# Longest Bitonic Subsequence | (DP-46)

Problem Statement:

Longest Bitonic Subsequence

Given an array, ‘Arr’ of length ‘n’, find the longest bitonic subsequence. Problem Statement:

Let us first understand what a bitonic subsequence means.

A bitonic subsequence is a subsequence of an array in which the elements can be any of these three:

• First, increase till a point and then decrease.
• Goes on increasing (Longest increasing subsequence)
• Goes on decreasing (Longest decreasing subsequence) Bitonic subsequence for the below example is: Similarly, a subsequence having the elements in either increasing or decreasing order only also counts as a bitonic subsequence. For example: We need to return the length of the longest bitonic subsequence as our answer.

### Intuition:

The length of the increasing and then decreasing subsequence gives us the hint to think in terms of the longest increasing subsequence (LIS). Now let us revise the approach for finding the LIS as discussed in Printing Longest Increasing subsequence. Readers are highly advised to understand that approach first. In that solution, we write two nested loops to get a dp array whose maximum element gives us the length of the LIS as shown below: Now, what does this dp[i] represent? It represents the LIS in the array ‘arr’ from index 0 to index i in the array ending with element arr[i]. Therefore the maximum value of dp[i] gives us the LIS of the array. Now, after understanding the approach to finding the LIS let us revisit the problem of the longest bitonic subsequence and how it is linked with the problem of LIS.

The below figure breaks general bitonic subsequence into two parts: As we can see in the second part of the bitonic subsequence, the decreasing part, LDS from index i to index n-1 can also be thought of in terms of LIS from index n-1 to index i. Therefore we can compute this two LIS separately to determine the length of the bitonic subsequence: Now with these two separate lengths of LIS, we can calculate the length of the longest bitonic subsequence for each index i. Here index i is acting as the pivot point of the points. Therefore the length of the longest bitonic subsequence at pivot [ i ] will be dp1[i] + dp2[i] -1. (Note that we are counting the element at index i twice in both the parts so we need to subtract 1 from the final answer). We will return the maximum value of this addition as the final answer as the length of the longest bitonic subsequence. Therefore we will return the max in ans array (6) as the final answer.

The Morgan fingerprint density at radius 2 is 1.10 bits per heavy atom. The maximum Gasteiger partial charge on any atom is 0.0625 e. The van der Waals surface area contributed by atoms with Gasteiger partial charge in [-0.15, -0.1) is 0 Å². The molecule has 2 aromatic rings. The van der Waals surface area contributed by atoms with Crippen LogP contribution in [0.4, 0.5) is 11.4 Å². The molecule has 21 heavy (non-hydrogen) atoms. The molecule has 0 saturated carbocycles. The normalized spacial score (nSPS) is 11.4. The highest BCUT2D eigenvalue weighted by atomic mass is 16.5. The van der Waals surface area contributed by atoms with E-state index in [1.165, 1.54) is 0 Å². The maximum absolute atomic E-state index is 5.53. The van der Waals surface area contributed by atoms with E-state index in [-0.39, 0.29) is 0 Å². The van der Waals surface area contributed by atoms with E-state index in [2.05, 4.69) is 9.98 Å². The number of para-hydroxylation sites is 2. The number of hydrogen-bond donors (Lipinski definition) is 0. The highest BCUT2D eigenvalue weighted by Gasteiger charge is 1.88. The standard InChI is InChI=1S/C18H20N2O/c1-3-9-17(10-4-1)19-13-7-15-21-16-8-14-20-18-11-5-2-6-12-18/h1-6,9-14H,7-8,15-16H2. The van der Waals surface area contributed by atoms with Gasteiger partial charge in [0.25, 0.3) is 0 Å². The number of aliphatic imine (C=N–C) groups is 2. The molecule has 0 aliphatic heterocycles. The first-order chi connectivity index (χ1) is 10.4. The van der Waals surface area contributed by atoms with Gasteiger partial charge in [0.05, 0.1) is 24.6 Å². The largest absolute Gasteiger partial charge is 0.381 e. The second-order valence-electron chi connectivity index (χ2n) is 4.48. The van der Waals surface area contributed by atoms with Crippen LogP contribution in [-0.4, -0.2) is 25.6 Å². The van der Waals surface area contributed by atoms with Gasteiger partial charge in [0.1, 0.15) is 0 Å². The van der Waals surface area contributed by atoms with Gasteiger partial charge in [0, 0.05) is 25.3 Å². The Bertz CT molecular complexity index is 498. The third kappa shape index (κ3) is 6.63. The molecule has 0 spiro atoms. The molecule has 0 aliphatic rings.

### Approach:

The algorithm approach is stated as follows:

• Using the approach of the article Printing Longest Increasing subsequence, find the dp1[ ] array, where dp1[i] gives us the length of the LIS from index 0 to index i.
• Modifying the approach slightly, find the dp2[ ] array, where dp2[i] gives us the length of the LIS from index n-1 to index i. To find this opposite direction LIS simply reverses the direction of variables in the nested loops (see the code).
• At last return the answer (the length of the longest bitonic subsequence) as the maximum value of dp1[i] – dp2[i] -1.

Code:

## C++ Code

``````#include <bits/stdc++.h>
using namespace std;

int longestBitonicSequence(vector<int>& arr, int n){

vector<int> dp1(n,1);
vector<int> dp2(n,1);

for(int i=0; i<=n-1; i++){
for(int prev_index = 0; prev_index <=i-1; prev_index ++){

if(arr[prev_index]<arr[i]){
dp1[i] = max(dp1[i], 1 + dp1[prev_index]);
}
}
}

// reverse the direction of nested loops
for(int i=n-1; i>=0; i--){
for(int prev_index = n-1; prev_index >i; prev_index --){

if(arr[prev_index]<arr[i]){
dp2[i] = max(dp2[i], 1 + dp2[prev_index]);
}
}
}

int maxi = -1;

for(int i=0; i<n; i++){
maxi = max(maxi, dp1[i] + dp2[i] - 1);
}

return maxi;

}

int main() {

vector<int> arr = {1, 11, 2, 10, 4, 5, 2, 1};
int n = arr.size();

cout<<"The length of the longest bitonic subsequence is "
<<longestBitonicSequence(arr,n);

return 0;
}
``````

Output:

The length of the longest bitonic subsequence is 6

Time Complexity: O(N*N)

Reason: There are two nested loops that are run twice.

Space Complexity: O(N)

Reason: We are only using two rows of size n.

## Java Code

``````import java.util.*;

class TUF{
static int longestBitonicSequence(int[] arr, int n){

int[] dp1= new int[n];
int[] dp2= new int[n];

Arrays.fill(dp1,1);
Arrays.fill(dp2,1);

for(int i=0; i<=n-1; i++){
for(int prev_index = 0; prev_index <=i-1; prev_index ++){

if(arr[prev_index]<arr[i]){
dp1[i] = Math.max(dp1[i], 1 + dp1[prev_index]);
}
}
}

// reverse the direction of nested loops
for(int i=n-1; i>=0; i--){
for(int prev_index = n-1; prev_index >i; prev_index --){

if(arr[prev_index]<arr[i]){
dp2[i] = Math.max(dp2[i], 1 + dp2[prev_index]);
}
}
}

int maxi = -1;

for(int i=0; i<n; i++){
maxi = Math.max(maxi, dp1[i] + dp2[i] - 1);
}

return maxi;

}
public static void main(String args[]) {

int arr[] = {1, 11, 2, 10, 4, 5, 2, 1};
int n = arr.length;

System.out.println("The length of the longest bitonic subsequence is
"+longestBitonicSequence(arr,n));

}
}
``````

Output:

The length of the longest bitonic subsequence is 6

Time Complexity: O(N*N)

Reason: There are two nested loops that are run twice.

Space Complexity: O(N)

Reason: We are only using two rows of size n.

Special thanks to Anshuman Sharma for contributing to this article on takeUforward. If you also wish to share your knowledge with the takeUforward fam, please check out this articleIf you want to suggest any improvement/correction in this article please mail us at [email protected]